Despite the village arguing that the minimum manning number was in excess of what is necessary to protect the village, the arbitrator applied the three factors to uphold the number. He said the minimum manning number has worked as intended.   He noted that it was uncontested that the village has been fighting fires with 21 employees on a shift.  The village argued that the number should be reduced to 19 members per shift and that the number was imminently reasonable.  The village presented an expert witness who testified that the village could function with three rather than four employees per engine.  The firefighter’s union countered the argument noting that the system of having 21 employees has worked well for the village’s safety.

The firefighter’s union argued that the Village of Oak Lawn is obtaining excellent fire protection and the current staffing is working exactly as it was intended. Further, the union contends that the evidence shows that by implementing the plan that the village requested would be counter intuitive. According to the union’s argument, It would actually impede the ability of the village to effectively respond to fires.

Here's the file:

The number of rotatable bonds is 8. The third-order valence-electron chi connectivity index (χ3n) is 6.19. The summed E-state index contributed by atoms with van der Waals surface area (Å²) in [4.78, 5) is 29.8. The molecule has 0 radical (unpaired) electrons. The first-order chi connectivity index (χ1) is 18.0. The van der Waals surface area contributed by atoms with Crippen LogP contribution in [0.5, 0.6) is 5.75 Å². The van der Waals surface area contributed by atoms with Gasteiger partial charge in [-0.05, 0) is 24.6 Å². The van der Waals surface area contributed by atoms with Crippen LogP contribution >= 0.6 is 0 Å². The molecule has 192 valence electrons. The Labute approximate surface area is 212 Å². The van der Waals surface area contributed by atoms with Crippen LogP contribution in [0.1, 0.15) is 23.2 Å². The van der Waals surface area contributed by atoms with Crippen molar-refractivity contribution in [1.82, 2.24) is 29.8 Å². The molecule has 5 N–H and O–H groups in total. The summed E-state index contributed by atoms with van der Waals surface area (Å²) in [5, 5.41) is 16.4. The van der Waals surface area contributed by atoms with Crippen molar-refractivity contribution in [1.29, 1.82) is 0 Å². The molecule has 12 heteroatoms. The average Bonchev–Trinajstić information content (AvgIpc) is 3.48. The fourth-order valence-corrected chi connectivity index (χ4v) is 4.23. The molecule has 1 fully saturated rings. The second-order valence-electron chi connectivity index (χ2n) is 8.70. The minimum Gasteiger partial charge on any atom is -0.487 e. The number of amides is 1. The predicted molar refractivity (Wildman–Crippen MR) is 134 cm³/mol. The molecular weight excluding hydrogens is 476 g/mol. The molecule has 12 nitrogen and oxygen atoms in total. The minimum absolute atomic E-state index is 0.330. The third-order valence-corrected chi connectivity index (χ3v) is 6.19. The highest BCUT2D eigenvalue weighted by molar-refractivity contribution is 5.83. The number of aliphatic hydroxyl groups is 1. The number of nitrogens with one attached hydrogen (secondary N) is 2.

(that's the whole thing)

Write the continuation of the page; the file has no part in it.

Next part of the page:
As an example, the union noted that with 4 employees on an engine, one company can arrive at a fire and immediately begin to fight it. “Further, if the village’s proposal was implemented, it would require 2 pieces of equipment in order to begin to fight a fire, which is not the most efficient approach to fire fighting. By having to rely more heavily on mutual aid, it places the citizens of the village in a vulnerable position in which, at times, it must rely upon the willingness of a neighboring community to assist. This is not feasible and should be rejected.”